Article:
Sport isn’t just about winning or losing. For youth sports coaches, the focus is on teaching young boys fundamental skills – both sports-related and life lessons. As parents, we can reinforce the following eight life lessons every boy learns from sport.
It’s okay to make mistakes
Mistakes will occur on the training field and on game day. But that’s okay. Life is about making mistakes then learning from them. Parents and coaches can challenge players to evaluate their actions and then provide guidance on how to learn from them. The same applies to failure. Arnold Schwarzenegger once said, “Anything I’ve ever attempted, I was always willing to fail … You can’t be paralysed by fear of failure or you will never push yourself.” In life, as in sport, you will never succeed if you are always worried about losing.
Be a leader and a follower
Boys have the opportunity to take on leadership roles in youth sports. This helps them develop confidence in their ability to make decisions and positively influence others. Equally, sport teaches boys how to be followers by taking instruction from the coach or captain, respectfully questioning authority, and learning to be patient with others.
Set and achieve your goals
Sport is a great setting to learn how to set goals and determine what constitutes success or failure. For a lot of coaches, youth sport isn’t about winning or losing – it’s about setting achievable goals that can be reached through factors within the boy’s control.
Win with humility, lose with grace
There is almost always a right and wrong way to win. Good sportsmanship is something that all coaches and parents should teach. For a guide on how to raise a good sport, read our blog on sportsmanship. This doesn’t just apply to winning, but also learning how to lose gracefully. In the short-term losing can hurt, but it’s important that we teach our boys to lose with dignity.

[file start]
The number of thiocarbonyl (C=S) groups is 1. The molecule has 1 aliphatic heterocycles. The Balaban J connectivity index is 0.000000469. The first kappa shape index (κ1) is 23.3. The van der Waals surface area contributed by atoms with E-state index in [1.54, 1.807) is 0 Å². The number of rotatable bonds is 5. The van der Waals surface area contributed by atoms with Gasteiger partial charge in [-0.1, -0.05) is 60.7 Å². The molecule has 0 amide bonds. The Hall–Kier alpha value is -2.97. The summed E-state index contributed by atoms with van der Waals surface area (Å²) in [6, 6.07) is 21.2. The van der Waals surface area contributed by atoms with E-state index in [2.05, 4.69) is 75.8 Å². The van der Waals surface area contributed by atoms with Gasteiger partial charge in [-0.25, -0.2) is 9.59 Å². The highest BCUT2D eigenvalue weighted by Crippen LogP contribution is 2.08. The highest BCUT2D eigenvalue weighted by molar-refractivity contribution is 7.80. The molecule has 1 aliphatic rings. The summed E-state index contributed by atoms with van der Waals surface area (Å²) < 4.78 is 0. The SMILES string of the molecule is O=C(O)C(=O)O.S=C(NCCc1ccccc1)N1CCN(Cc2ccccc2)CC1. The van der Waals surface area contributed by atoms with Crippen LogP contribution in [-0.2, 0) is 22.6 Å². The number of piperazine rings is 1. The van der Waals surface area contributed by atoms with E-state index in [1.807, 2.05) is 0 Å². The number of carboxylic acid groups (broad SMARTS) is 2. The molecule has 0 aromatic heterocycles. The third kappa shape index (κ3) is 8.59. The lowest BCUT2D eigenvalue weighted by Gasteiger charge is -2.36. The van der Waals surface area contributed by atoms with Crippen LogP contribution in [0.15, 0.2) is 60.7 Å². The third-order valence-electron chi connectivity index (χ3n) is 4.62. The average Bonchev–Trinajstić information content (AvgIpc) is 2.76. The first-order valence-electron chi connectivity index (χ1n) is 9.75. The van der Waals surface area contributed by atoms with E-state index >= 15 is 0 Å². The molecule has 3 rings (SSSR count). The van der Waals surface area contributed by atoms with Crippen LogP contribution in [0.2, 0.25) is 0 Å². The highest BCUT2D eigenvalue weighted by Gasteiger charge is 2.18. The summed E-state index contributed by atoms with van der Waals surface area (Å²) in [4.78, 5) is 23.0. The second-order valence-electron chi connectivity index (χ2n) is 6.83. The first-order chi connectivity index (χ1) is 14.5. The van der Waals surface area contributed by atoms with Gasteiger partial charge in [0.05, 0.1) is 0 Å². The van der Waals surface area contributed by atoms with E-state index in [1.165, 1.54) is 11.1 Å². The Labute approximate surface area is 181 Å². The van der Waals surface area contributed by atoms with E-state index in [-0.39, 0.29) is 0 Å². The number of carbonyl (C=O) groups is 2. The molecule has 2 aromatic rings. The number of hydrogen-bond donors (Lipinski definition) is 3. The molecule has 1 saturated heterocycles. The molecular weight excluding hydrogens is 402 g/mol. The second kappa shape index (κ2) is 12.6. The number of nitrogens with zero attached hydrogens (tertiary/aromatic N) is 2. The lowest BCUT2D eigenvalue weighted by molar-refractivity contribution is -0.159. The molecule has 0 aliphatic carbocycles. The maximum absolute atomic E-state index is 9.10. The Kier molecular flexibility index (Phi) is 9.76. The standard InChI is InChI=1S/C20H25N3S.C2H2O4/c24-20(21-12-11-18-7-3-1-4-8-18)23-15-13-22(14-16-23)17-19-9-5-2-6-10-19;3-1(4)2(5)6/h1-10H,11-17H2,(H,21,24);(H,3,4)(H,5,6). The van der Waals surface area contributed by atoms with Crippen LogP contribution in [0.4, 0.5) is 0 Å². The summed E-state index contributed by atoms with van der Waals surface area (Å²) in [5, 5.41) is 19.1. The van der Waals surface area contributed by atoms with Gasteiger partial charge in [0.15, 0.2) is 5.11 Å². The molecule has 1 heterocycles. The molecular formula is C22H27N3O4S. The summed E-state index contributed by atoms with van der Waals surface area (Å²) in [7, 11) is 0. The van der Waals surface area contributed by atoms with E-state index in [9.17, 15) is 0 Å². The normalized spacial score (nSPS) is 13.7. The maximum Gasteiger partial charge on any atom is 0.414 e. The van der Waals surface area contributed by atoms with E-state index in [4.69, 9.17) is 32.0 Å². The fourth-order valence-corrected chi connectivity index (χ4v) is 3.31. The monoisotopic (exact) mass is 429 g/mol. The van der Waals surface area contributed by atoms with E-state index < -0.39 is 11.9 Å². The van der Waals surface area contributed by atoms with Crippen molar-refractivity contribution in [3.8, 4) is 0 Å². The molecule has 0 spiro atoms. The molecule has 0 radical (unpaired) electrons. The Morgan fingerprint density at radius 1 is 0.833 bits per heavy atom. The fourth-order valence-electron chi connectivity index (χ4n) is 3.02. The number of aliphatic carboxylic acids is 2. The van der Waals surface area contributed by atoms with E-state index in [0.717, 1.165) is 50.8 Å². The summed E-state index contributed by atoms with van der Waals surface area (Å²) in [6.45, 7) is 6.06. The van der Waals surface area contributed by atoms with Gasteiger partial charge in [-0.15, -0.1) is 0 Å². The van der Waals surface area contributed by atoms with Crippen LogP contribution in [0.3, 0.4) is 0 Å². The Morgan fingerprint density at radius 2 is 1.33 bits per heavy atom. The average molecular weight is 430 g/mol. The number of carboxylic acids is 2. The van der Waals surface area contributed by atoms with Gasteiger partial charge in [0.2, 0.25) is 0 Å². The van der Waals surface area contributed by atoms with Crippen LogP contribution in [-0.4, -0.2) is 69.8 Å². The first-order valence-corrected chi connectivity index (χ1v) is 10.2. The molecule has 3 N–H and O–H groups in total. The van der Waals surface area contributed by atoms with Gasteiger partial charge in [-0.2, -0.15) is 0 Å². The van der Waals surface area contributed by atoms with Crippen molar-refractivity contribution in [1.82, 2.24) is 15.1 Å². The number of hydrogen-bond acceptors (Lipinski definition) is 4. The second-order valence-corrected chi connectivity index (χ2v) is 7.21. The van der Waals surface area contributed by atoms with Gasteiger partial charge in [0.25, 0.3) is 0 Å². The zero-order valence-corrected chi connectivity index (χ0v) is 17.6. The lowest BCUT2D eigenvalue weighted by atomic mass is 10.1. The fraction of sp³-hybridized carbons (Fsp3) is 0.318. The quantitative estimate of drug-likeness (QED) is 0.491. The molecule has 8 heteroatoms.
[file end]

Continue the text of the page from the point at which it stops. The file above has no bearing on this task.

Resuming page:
Know your strengths and weaknesses
A good coach helps players to identify their strengths and weaknesses so that they can contribute well to the team. Knowing their best traits can help boys work out what to do later in life. Likewise, knowing their weaknesses will guide them to know when to ask for help from others.
Learn to handle stress and emotions
Sport is frustrating no matter what age you are. For boys, this frustration can be magnified by the hormonal changes taking place in their body. To add to this, sports can be stressful. This is an opportunity for players to learn how to deal with the nerves and stress they feel from a young age. This will benefit boys later in life.
Life isn’t always fair
It’s a tough lesson to learn when you’re young but one that every boy learns at some stage. Injuries happen, referees make mistakes and winning is not guaranteed – sulking about it won’t change anything. Players have to learn to deal with setbacks and move on.
Develop good time-management
Most boys have a lot of things to keep them busy — sport, school, friends, homework, maybe even a part-time job. The best way to handle everything is to prioritise their time and stick to a schedule. Good time-management is something that you can help your son develop when he is young, so that it benefits him as a young adult.
Youth sport is a great environment for boys to learn important life lessons. Healthy competition is fine but it’s vital that parents teach their sons that there is more to life than winning and losing.
If sport is an interest of your son, why not register for an upcoming Information Morning at Scots and speak to some of our coaching staff.